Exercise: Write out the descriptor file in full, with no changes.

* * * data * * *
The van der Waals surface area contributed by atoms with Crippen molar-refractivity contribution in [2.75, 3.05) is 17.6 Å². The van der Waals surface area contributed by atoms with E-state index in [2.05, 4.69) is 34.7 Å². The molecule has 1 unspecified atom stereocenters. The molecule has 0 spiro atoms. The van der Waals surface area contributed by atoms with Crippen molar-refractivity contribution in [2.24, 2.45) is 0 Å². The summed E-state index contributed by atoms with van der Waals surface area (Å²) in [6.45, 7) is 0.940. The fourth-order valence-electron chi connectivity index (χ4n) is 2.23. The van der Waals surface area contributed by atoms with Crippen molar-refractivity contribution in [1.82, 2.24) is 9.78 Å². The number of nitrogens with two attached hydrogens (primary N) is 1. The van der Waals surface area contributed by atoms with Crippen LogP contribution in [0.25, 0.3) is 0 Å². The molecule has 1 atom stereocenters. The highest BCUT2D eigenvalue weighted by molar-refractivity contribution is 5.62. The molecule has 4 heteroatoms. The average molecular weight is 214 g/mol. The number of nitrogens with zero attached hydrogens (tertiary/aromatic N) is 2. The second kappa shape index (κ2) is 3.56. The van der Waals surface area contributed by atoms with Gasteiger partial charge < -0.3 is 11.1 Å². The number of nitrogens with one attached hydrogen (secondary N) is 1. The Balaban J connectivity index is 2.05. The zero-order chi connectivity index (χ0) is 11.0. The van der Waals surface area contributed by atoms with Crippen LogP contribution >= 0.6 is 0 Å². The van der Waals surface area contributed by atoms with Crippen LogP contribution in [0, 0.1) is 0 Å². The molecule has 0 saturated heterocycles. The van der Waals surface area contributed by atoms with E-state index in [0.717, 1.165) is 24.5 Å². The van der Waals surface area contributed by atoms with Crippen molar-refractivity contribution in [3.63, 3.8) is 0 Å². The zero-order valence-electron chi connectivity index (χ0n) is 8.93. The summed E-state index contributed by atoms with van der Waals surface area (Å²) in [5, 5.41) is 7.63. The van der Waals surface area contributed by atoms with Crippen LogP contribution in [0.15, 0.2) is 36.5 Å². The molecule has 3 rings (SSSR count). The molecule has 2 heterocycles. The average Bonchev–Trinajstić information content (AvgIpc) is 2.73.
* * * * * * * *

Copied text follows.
The van der Waals surface area contributed by atoms with Crippen molar-refractivity contribution in [2.75, 3.05) is 17.6 Å². The van der Waals surface area contributed by atoms with E-state index in [2.05, 4.69) is 34.7 Å². The molecule has 1 unspecified atom stereocenters. The molecule has 0 spiro atoms. The van der Waals surface area contributed by atoms with Crippen molar-refractivity contribution in [2.24, 2.45) is 0 Å². The summed E-state index contributed by atoms with van der Waals surface area (Å²) in [6.45, 7) is 0.940. The fourth-order valence-electron chi connectivity index (χ4n) is 2.23. The van der Waals surface area contributed by atoms with Crippen molar-refractivity contribution in [1.82, 2.24) is 9.78 Å². The number of nitrogens with two attached hydrogens (primary N) is 1. The van der Waals surface area contributed by atoms with Crippen LogP contribution in [0.25, 0.3) is 0 Å². The molecule has 1 atom stereocenters. The highest BCUT2D eigenvalue weighted by molar-refractivity contribution is 5.62. The molecule has 4 heteroatoms. The average molecular weight is 214 g/mol. The number of nitrogens with zero attached hydrogens (tertiary/aromatic N) is 2. The second kappa shape index (κ2) is 3.56. The van der Waals surface area contributed by atoms with Gasteiger partial charge < -0.3 is 11.1 Å². The number of nitrogens with one attached hydrogen (secondary N) is 1. The Balaban J connectivity index is 2.05. The zero-order chi connectivity index (χ0) is 11.0. The van der Waals surface area contributed by atoms with Crippen LogP contribution >= 0.6 is 0 Å². The van der Waals surface area contributed by atoms with Crippen LogP contribution in [0, 0.1) is 0 Å². The molecule has 0 saturated heterocycles. The van der Waals surface area contributed by atoms with E-state index in [0.717, 1.165) is 24.5 Å². The van der Waals surface area contributed by atoms with Crippen molar-refractivity contribution in [3.63, 3.8) is 0 Å². The zero-order valence-electron chi connectivity index (χ0n) is 8.93. The summed E-state index contributed by atoms with van der Waals surface area (Å²) in [5, 5.41) is 7.63. The van der Waals surface area contributed by atoms with Crippen LogP contribution in [0.15, 0.2) is 36.5 Å². The molecule has 3 rings (SSSR count). The molecule has 2 heterocycles. The average Bonchev–Trinajstić information content (AvgIpc) is 2.73.